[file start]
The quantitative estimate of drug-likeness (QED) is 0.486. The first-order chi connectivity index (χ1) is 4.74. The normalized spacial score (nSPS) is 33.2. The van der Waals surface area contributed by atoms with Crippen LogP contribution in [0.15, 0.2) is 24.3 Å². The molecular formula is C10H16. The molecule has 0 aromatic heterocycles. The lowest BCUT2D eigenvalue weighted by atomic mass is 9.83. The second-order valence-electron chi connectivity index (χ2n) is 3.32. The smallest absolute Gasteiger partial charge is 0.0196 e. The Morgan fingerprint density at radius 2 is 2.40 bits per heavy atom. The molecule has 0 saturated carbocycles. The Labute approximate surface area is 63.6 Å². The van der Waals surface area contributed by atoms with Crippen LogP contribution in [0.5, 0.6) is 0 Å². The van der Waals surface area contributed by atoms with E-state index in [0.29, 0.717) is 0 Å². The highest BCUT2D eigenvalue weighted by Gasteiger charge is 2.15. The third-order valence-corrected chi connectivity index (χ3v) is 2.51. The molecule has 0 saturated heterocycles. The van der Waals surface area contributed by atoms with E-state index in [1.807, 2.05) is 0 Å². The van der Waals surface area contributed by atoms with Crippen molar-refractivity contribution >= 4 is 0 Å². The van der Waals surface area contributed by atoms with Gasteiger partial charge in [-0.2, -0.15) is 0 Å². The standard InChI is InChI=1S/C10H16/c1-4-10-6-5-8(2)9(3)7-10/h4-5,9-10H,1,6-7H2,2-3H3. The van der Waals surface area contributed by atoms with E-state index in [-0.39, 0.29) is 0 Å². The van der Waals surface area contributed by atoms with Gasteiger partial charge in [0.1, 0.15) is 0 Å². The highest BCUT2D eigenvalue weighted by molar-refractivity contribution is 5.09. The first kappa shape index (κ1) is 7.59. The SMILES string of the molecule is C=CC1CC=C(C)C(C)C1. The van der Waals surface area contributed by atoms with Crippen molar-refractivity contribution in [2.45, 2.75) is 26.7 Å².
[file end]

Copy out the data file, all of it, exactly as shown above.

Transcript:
The quantitative estimate of drug-likeness (QED) is 0.486. The first-order chi connectivity index (χ1) is 4.74. The normalized spacial score (nSPS) is 33.2. The van der Waals surface area contributed by atoms with Crippen LogP contribution in [0.15, 0.2) is 24.3 Å². The molecular formula is C10H16. The molecule has 0 aromatic heterocycles. The lowest BCUT2D eigenvalue weighted by atomic mass is 9.83. The second-order valence-electron chi connectivity index (χ2n) is 3.32. The smallest absolute Gasteiger partial charge is 0.0196 e. The Morgan fingerprint density at radius 2 is 2.40 bits per heavy atom. The molecule has 0 saturated carbocycles. The Labute approximate surface area is 63.6 Å². The van der Waals surface area contributed by atoms with Crippen LogP contribution in [0.5, 0.6) is 0 Å². The van der Waals surface area contributed by atoms with E-state index in [0.29, 0.717) is 0 Å². The highest BCUT2D eigenvalue weighted by Gasteiger charge is 2.15. The third-order valence-corrected chi connectivity index (χ3v) is 2.51. The molecule has 0 saturated heterocycles. The van der Waals surface area contributed by atoms with E-state index in [1.807, 2.05) is 0 Å². The van der Waals surface area contributed by atoms with Crippen molar-refractivity contribution >= 4 is 0 Å². The van der Waals surface area contributed by atoms with Gasteiger partial charge in [-0.2, -0.15) is 0 Å². The standard InChI is InChI=1S/C10H16/c1-4-10-6-5-8(2)9(3)7-10/h4-5,9-10H,1,6-7H2,2-3H3. The van der Waals surface area contributed by atoms with E-state index in [-0.39, 0.29) is 0 Å². The van der Waals surface area contributed by atoms with Gasteiger partial charge in [0.1, 0.15) is 0 Å². The highest BCUT2D eigenvalue weighted by molar-refractivity contribution is 5.09. The first kappa shape index (κ1) is 7.59. The SMILES string of the molecule is C=CC1CC=C(C)C(C)C1. The van der Waals surface area contributed by atoms with Crippen molar-refractivity contribution in [2.45, 2.75) is 26.7 Å².